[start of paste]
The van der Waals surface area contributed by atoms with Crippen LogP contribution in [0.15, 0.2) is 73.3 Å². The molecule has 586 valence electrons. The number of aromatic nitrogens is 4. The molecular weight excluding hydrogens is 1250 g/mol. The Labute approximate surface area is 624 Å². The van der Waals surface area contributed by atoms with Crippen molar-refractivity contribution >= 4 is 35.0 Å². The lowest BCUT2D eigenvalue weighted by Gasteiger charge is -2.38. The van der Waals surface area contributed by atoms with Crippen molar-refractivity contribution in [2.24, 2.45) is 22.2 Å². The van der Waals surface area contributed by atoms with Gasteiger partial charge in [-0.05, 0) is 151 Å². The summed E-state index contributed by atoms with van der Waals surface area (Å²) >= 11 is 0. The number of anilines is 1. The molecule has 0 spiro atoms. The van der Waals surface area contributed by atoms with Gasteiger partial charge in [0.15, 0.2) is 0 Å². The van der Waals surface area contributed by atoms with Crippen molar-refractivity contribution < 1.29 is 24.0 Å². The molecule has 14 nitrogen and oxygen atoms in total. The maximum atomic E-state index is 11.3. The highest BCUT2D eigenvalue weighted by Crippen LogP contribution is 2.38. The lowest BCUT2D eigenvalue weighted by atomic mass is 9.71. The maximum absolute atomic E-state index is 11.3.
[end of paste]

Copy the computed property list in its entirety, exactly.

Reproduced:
The van der Waals surface area contributed by atoms with Crippen LogP contribution in [0.15, 0.2) is 73.3 Å². The molecule has 586 valence electrons. The number of aromatic nitrogens is 4. The molecular weight excluding hydrogens is 1250 g/mol. The Labute approximate surface area is 624 Å². The van der Waals surface area contributed by atoms with Crippen molar-refractivity contribution >= 4 is 35.0 Å². The lowest BCUT2D eigenvalue weighted by Gasteiger charge is -2.38. The van der Waals surface area contributed by atoms with Crippen molar-refractivity contribution in [2.24, 2.45) is 22.2 Å². The van der Waals surface area contributed by atoms with Gasteiger partial charge in [-0.05, 0) is 151 Å². The summed E-state index contributed by atoms with van der Waals surface area (Å²) >= 11 is 0. The number of anilines is 1. The molecule has 0 spiro atoms. The van der Waals surface area contributed by atoms with Gasteiger partial charge in [0.15, 0.2) is 0 Å². The van der Waals surface area contributed by atoms with Crippen molar-refractivity contribution < 1.29 is 24.0 Å². The molecule has 14 nitrogen and oxygen atoms in total. The maximum atomic E-state index is 11.3. The highest BCUT2D eigenvalue weighted by Crippen LogP contribution is 2.38. The lowest BCUT2D eigenvalue weighted by atomic mass is 9.71. The maximum absolute atomic E-state index is 11.3.